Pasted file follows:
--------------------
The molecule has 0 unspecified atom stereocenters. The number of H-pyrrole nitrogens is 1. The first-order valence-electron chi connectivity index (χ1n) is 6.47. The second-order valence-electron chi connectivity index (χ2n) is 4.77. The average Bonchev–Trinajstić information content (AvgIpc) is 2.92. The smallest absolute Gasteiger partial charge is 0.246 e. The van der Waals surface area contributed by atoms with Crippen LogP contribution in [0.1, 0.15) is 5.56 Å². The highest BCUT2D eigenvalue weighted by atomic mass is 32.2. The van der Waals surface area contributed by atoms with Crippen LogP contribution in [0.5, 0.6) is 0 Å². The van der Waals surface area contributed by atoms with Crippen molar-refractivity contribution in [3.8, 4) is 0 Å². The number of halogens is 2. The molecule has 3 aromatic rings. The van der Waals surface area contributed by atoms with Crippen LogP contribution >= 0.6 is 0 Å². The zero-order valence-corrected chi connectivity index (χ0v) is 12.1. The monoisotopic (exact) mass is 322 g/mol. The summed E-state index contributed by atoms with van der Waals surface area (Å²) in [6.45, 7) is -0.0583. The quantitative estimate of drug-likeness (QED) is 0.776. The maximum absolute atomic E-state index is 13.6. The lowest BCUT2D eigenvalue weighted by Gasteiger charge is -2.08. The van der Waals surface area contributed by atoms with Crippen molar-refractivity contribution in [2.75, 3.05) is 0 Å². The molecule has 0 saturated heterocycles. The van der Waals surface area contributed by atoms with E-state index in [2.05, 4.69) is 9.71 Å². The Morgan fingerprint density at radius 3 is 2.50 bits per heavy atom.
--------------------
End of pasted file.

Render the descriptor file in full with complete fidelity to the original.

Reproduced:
The molecule has 0 unspecified atom stereocenters. The number of H-pyrrole nitrogens is 1. The first-order valence-electron chi connectivity index (χ1n) is 6.47. The second-order valence-electron chi connectivity index (χ2n) is 4.77. The average Bonchev–Trinajstić information content (AvgIpc) is 2.92. The smallest absolute Gasteiger partial charge is 0.246 e. The van der Waals surface area contributed by atoms with Crippen LogP contribution in [0.1, 0.15) is 5.56 Å². The highest BCUT2D eigenvalue weighted by atomic mass is 32.2. The van der Waals surface area contributed by atoms with Crippen LogP contribution in [0.5, 0.6) is 0 Å². The van der Waals surface area contributed by atoms with Crippen molar-refractivity contribution in [3.8, 4) is 0 Å². The number of halogens is 2. The molecule has 3 aromatic rings. The van der Waals surface area contributed by atoms with Crippen LogP contribution >= 0.6 is 0 Å². The zero-order valence-corrected chi connectivity index (χ0v) is 12.1. The monoisotopic (exact) mass is 322 g/mol. The summed E-state index contributed by atoms with van der Waals surface area (Å²) in [6.45, 7) is -0.0583. The quantitative estimate of drug-likeness (QED) is 0.776. The maximum absolute atomic E-state index is 13.6. The lowest BCUT2D eigenvalue weighted by Gasteiger charge is -2.08. The van der Waals surface area contributed by atoms with Crippen molar-refractivity contribution in [2.75, 3.05) is 0 Å². The molecule has 0 saturated heterocycles. The van der Waals surface area contributed by atoms with E-state index in [2.05, 4.69) is 9.71 Å². The Morgan fingerprint density at radius 3 is 2.50 bits per heavy atom.